Elynn Alexander (Lynn) is the producer and editor of web and print content for Full Of Crow Press And Distribution, which includes Full Of Crow,...read more Fashion For Collapse, MUST, and other projects in addition to distribution of zines and independent publications. Visit Full of Crow.
She is also an organizer of poetry events and a partner artist in a local environmental art program that partners creativity with science to raise the profile of concerns.
HALLOWEEN WAS A big deal to me as a kid, my favorite holiday and it still is. It wasn’t all hype, Halloween delivered and it was actually fun. We’d get excited about Christmas but in the end it was hours in uncomfortable clothing watching old people drink scotch and play cards until we were banished to the basement den to play Superfly on last year’s living room set,watching my cousins beat each other up to play Atari. Halloween was about my people, spending the day with people I chose and there weren’t any princesses or cheerleaders among us. Halloween was badass, and we planned our moves way ahead.
Still, we all bring our family’s baggage to holidays and in that respect, Halloween was no different. Just as family culture permeates the Fourth of July with pretzel jello and fruit flags, kids wear their family hangups in their costumes. You know how it goes- neighborhoods on Halloween are stratified by different levels of parental give-a-shit. There were those poor kids with competitive moms that tried to make everything an opportunity to act like their kids were prized pigs at the state fair- sparing no expense on details and telling everyone about it, their kids unable to walk beneath the complicated weight of suburban exhibitionism. Then at the other end, you had the kids that were obviously left to their own devices with improvised cat ears on bobby pins sliding off their heads and magic marker whiskers whose traces would remain until damn near December. The ideal mix, I decided, was some good natured parental acknowledgement begrudgingly mustered and a healthy detachment about missing toilet paper rolls, unnoticed. Kids want parents to care but you don’t want them to burden you with their issues. Nobody wanted to be the kid that wasn’t allowed to eat candy, or had to hear about the ways of Satan. We didn’t want to hear about razor blades and abductions. We wanted to spend Halloween living on the edge without interference. My dad would say: “Whatever, here’s money, I’m sure you will be a great Driller Killer Tinkerbell!” Cash and indifference? Score. One thing was for sure, you didn’t want to be the kid that hears WHAT THE HELL ARE YOU SUPPOSED TO BE? all day. That’s hell. Even worse hell was looking vaguely Shakespearian. We didn’t care if your father had a master’s degree, you didn’t bring highbrow to a costume. Yeah. Costumes can tell you a lot about the burdens kids carry around their neighborhoods, and the burdens they’ve sloughed off.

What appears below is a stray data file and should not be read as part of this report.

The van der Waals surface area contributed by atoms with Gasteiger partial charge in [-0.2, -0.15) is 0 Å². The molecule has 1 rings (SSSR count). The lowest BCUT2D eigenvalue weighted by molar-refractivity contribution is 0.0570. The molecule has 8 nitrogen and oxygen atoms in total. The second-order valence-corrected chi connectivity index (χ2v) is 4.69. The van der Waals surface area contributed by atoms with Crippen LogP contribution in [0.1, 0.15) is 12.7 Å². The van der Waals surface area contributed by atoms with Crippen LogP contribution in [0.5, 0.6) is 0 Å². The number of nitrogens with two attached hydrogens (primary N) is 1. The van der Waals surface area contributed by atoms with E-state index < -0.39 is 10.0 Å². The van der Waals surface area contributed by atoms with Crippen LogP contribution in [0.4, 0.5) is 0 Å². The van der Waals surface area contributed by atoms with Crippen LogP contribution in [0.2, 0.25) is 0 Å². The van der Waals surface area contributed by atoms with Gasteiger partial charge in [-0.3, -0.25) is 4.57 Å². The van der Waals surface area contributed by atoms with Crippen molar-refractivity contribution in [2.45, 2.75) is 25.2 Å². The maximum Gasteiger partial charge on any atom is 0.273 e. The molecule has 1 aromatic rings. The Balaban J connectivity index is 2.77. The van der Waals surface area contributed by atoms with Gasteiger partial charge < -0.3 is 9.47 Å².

This was clear the year that Jenny showed up in a wheelchair.